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Good Riddance - Interview

  by Anastasia Grabov

published: 31 / 1 / 2004

Good Riddance - Interview


Good Riddance were one of the big names on the punk circuit a few years ago, but have more recently a far adopted lower profile. Ana Grabov, talking to lead singer Russ Rankin , finds that they haven't broken up. Only their circumstances have changed

Eighteen years ago Russ Rankin agreed to sing for a band known as Bunch Of Skate Punks. For a while they did the obvious things; played at house parties, small venues in their hometown of Santa Cruz, changed their name, but then somewhere along the way, as sometimes happens to the privileged few, things started to get serious. Good Riddance got recognised by Fat Wreck Chords. The group found itself in a band everyone could live off. They would tour most of the year, travel to Canada, the UK, Europe, Japan, Australia, play to audiences that love them, enjoy themselves like only a band can. Yet, as their many fans will have lately noticed, the pace is getting slower, the gaps between tours and albums are getting wider. Good Riddance have changed very much indeed. Today, Russ is at home drinking coffee and watching what he sees as an entertainment show-the US news. Over the phone he sounds like he could be an approachable guy, friendly but not sleazy. Honest about his past and future with the band without giving the game completely away. Of course I’ve decided all this from what he says and from the sound of his voice. I’ve never met the man, but maybe in March, I will. Because, no, the band haven’t split up as has been the rumour, and yes, they’re coming back to the UK and Europe, but for one week only, with None More Black supporting. This mini-tour comes nearly a year after the release of their latest album, 'Bound by Ties of Blood and Affection'. “We never got the chance to promote it in the UK. We only went to Canada and the US. Everyone’s just been busy getting on with life.” says Russ. The band is no longer their life, but has been overshadowed by other things, ‘grown-up’ things, such as marriage and kids. Luke, the guitarist, has gone back to college to get the education he dismissed so long ago, whilst Chuck, the bassist, Dave the drummer, and Russ all work to support their families. So no surprise then, that the guys can’t take half a year out from work to tour round the world. The band’s favourite venues are the Garage in London and the Melkweg in Amsterdam “because it’s in a really cool part of Amsterdam.” But what Russ is really looking forward to is the thrill of being back on tour after such a long time. His current life has little resemblance to his old one; “I like walking around places, hanging in bars, seeing what’s going on, looking in shops, writing poetry.” A few years ago he’d have spent six to nine months of the year touring, but this has now been reduced to just one or two. Though they’ll be doing the Japan, Australian, and maybe South African circuits, it will again only last one or two weeks. Whether this drastic change of lifestyle was Russ’s choice is slightly ambiguous. Luke’s decision to go back to college “interrupted everyone’s lives. We couldn’t tour as much, so Dave and Chuck had to get full time jobs. And it basically ruined the band.” Wisely though, they decided not to break up, but just to do something every now and then when everyone had the time. Russ has not written any songs for Good Riddance since, and nor does he plan to, as things gradually slow down to the eventually inevitable standstill. Even now, as the European tour approaches, the band won’t be meeting up until they get to Germany. The set list is discussed between them, which they’ll all then practice individually, in between going to work or college and changing nappies. A few days before the first show in Munich they’ll have one practice together before they’re ready to rock. With all this distance between them, all the waiting done by the fans in the past year, rumours started to circulate that the band had actually broken up. Despite an angry looking message on their website designed to clear up the rumours; “GOOD RIDDANCE is NOT breaking up. This was NOT our ‘last tour.’ STOP asking us.” Russ is actually not that surprised; “I don’t blame them. I know if that was me I’d think that. It’s because we haven’t done anything.” Inevitably though, the band’s failure to show any sign of life will do them more good than it will harm. The rarity of their tours will undoubtedly attract the masses. Not a bad thing if you’re supporting band, None More Black. Both Good Riddance drummer, Dave and the members of None More Black originated from a group called Kid Dynamite. Dave was spotted and recruited by the Riddance lot soon after Kid Dynamite split up. The two bands are still friends and Russ hopes that his None More Black will inherit some of his fan base after the upcoming tour. Over the years various labels have been stuck on the band, some are obvious and understandable, others are irritating but unshakable. Politics falls under the former. To Russ Punk has to be political, other wise it’s just not credible; “I have grown up listening to bands like the Dead Kennedys, never seen punk as anything but political. The Vandals- those kind of bands- they’re just having fun, but I’ve never been into that.” One thing the band is not, as Russ is quick to point out, is straightedge, though he himself is; “I saw some bad stuff on tours. There are two sides to punk. One is the straightedge side, and the other side is the wasters. No one expects anything of you when you’re in a punk band. You get all the booze and drugs you want, and it’s easy for things to get out of hand. No one expects you to be on time so you end up doing whatever you want and going off the rails. Some members drink, do some drugs, and I don’t want to commit the band to one side of the spectrum and to limit itself, so I don’t know how that came about. I don’t enforce my opinions on the band. The only opinions the band has as a whole are the opinions that everyone shares. I haven’t ever talked about it in interviews or anything. We’ve had straightedge members and we’re liked by straightedgers, but that doesn’t make us a straightedge band.” What the band can agree on though, is animal rights. Two of the members are vegan, including Russ, whilst the other two are both vegetarians. This year their tour is being, for the first time, sponsored by PETA (People for the Ethical Treatment of Animals). The band has had a six-year relationship with the organisation, donating some proceeds and displaying PETA posters and leaflets at the shows; “Kids would take them because they were free, and then learn about PETA. It’s good that they don’t just go to gigs for mindless fun but get a message out of it. I always want to use punk to get something across.” PETA must have received a lot of good feedback from fans because they approached Fat Wreck themselves. “What side projects have you got going on?” I asked. “Good Riddance is the side project now.” And so it seems they really have moved on. Russ is currently recording an album with his new band Creep Division; “I thought about the bands that we’ve toured with and who I wanted to play with. I made up my dream band and now I’ve got it.” Good Riddance bassist, Chuck is also involved with another band, but unlike Russ, he’s really going back to his roots, by playing at pubs and small gigs with his friends (Ed Gregor from No Use For A Name among them) by the name of I Want Out. They’ve already recorded a split EP on Russ’s other side project, his label Lorelei. Set up in 2001 with his friend Joe Clements, the label is what Russ wants to fall back on when, as he puts it, he’s too old to play in a band. It’s his way of staying in the music business no matter what happens. The name of the label is deliberately non- specific, to accommodate the huge variety of bands they have signed. The list seems endless; “A folk band, a blues band, a Ramones style band…” Joe worked for a label for two years, and learned all he needed to know to set up on his own. By Russ’s own admission he only comes in once a week to listen to demos, write Bios, get interviewed, take out the trash. Really, he’s only just learning how a record label works. And the other six days? “I go and play ice hockey, then go down to the beach to look at the waves. If they’re there I go surfing. If there aren’t any I sit and play on my guitar. ” But then in less than a month’s time he’ll be in Europe for the first time since 2001. Maybe I’ll see you at The Garage.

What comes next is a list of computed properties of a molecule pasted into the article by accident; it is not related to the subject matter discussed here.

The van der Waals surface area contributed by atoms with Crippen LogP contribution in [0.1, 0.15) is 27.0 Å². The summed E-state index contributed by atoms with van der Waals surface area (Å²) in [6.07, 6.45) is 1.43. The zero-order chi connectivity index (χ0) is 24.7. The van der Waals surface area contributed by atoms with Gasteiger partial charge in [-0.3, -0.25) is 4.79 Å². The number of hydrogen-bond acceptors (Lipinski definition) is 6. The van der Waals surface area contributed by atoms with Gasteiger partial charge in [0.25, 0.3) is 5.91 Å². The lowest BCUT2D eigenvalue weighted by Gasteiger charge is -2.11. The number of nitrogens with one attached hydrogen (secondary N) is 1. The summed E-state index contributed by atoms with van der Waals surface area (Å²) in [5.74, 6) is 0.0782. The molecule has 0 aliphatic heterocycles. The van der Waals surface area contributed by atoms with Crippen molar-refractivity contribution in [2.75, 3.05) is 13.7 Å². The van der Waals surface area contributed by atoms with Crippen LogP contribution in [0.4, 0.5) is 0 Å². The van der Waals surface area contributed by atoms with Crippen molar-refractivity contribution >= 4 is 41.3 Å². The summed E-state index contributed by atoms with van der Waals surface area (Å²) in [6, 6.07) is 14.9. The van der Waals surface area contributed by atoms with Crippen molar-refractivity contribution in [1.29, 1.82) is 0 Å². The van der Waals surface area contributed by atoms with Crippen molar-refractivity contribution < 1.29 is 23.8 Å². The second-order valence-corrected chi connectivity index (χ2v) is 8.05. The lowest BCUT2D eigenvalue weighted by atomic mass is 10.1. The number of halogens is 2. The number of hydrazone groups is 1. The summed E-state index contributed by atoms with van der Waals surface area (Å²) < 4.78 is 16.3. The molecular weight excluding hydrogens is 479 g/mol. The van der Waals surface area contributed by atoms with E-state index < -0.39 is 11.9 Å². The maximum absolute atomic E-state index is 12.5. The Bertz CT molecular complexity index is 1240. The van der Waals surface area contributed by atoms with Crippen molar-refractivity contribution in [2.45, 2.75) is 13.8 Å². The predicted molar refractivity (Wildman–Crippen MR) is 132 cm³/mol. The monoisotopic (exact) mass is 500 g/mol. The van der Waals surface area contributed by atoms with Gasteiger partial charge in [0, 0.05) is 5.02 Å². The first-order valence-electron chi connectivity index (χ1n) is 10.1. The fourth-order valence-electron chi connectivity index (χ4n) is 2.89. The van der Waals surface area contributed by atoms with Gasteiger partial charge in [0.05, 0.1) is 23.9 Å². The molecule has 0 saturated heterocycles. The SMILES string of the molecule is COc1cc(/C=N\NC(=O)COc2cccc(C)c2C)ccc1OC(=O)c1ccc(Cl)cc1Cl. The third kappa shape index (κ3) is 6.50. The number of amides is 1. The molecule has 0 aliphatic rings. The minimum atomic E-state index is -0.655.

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Good Riddance - Interview

Good Riddance - Interview

Good Riddance - Interview

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Interview (2008)
Good Riddance - Interview
Alex Halls speaks to Russ Rankin from Californian punk band Good Riddance, back for a second and last interview with us, about his group's recent decision to break up after twelve years together, and its farewell live CD, ' Remain in Memory : The Final Show'


My Republic (2006)